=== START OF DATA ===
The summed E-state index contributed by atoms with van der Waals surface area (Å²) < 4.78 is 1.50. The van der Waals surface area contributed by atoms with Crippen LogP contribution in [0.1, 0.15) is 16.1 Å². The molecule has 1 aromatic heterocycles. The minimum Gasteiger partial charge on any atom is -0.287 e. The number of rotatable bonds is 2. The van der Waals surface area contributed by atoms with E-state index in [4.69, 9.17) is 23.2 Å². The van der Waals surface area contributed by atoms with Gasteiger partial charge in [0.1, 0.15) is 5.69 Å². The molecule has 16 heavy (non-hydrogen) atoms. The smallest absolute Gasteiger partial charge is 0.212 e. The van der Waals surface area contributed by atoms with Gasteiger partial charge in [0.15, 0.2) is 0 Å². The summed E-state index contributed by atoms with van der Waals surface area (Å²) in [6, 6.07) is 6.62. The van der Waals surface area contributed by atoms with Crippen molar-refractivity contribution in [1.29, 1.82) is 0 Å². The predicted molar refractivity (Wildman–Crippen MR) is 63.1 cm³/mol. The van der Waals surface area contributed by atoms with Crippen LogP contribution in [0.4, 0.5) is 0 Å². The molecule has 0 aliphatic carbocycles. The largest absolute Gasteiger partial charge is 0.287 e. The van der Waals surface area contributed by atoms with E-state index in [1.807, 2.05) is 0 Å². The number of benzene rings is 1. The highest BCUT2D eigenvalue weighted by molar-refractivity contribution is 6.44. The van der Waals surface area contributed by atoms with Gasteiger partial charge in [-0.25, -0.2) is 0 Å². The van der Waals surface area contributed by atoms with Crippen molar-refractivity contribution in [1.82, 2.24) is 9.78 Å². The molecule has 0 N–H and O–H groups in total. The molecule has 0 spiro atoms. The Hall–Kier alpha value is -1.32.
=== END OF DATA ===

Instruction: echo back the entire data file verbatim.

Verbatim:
The summed E-state index contributed by atoms with van der Waals surface area (Å²) < 4.78 is 1.50. The van der Waals surface area contributed by atoms with Crippen LogP contribution in [0.1, 0.15) is 16.1 Å². The molecule has 1 aromatic heterocycles. The minimum Gasteiger partial charge on any atom is -0.287 e. The number of rotatable bonds is 2. The van der Waals surface area contributed by atoms with E-state index in [4.69, 9.17) is 23.2 Å². The van der Waals surface area contributed by atoms with Gasteiger partial charge in [0.1, 0.15) is 5.69 Å². The molecule has 16 heavy (non-hydrogen) atoms. The smallest absolute Gasteiger partial charge is 0.212 e. The van der Waals surface area contributed by atoms with Gasteiger partial charge in [0.15, 0.2) is 0 Å². The summed E-state index contributed by atoms with van der Waals surface area (Å²) in [6, 6.07) is 6.62. The van der Waals surface area contributed by atoms with Crippen molar-refractivity contribution in [1.29, 1.82) is 0 Å². The predicted molar refractivity (Wildman–Crippen MR) is 63.1 cm³/mol. The van der Waals surface area contributed by atoms with Crippen LogP contribution in [0.4, 0.5) is 0 Å². The molecule has 0 aliphatic carbocycles. The largest absolute Gasteiger partial charge is 0.287 e. The van der Waals surface area contributed by atoms with E-state index in [1.807, 2.05) is 0 Å². The number of benzene rings is 1. The highest BCUT2D eigenvalue weighted by molar-refractivity contribution is 6.44. The van der Waals surface area contributed by atoms with Gasteiger partial charge in [-0.25, -0.2) is 0 Å². The van der Waals surface area contributed by atoms with Crippen molar-refractivity contribution in [1.82, 2.24) is 9.78 Å². The molecule has 0 N–H and O–H groups in total. The molecule has 0 spiro atoms. The Hall–Kier alpha value is -1.32.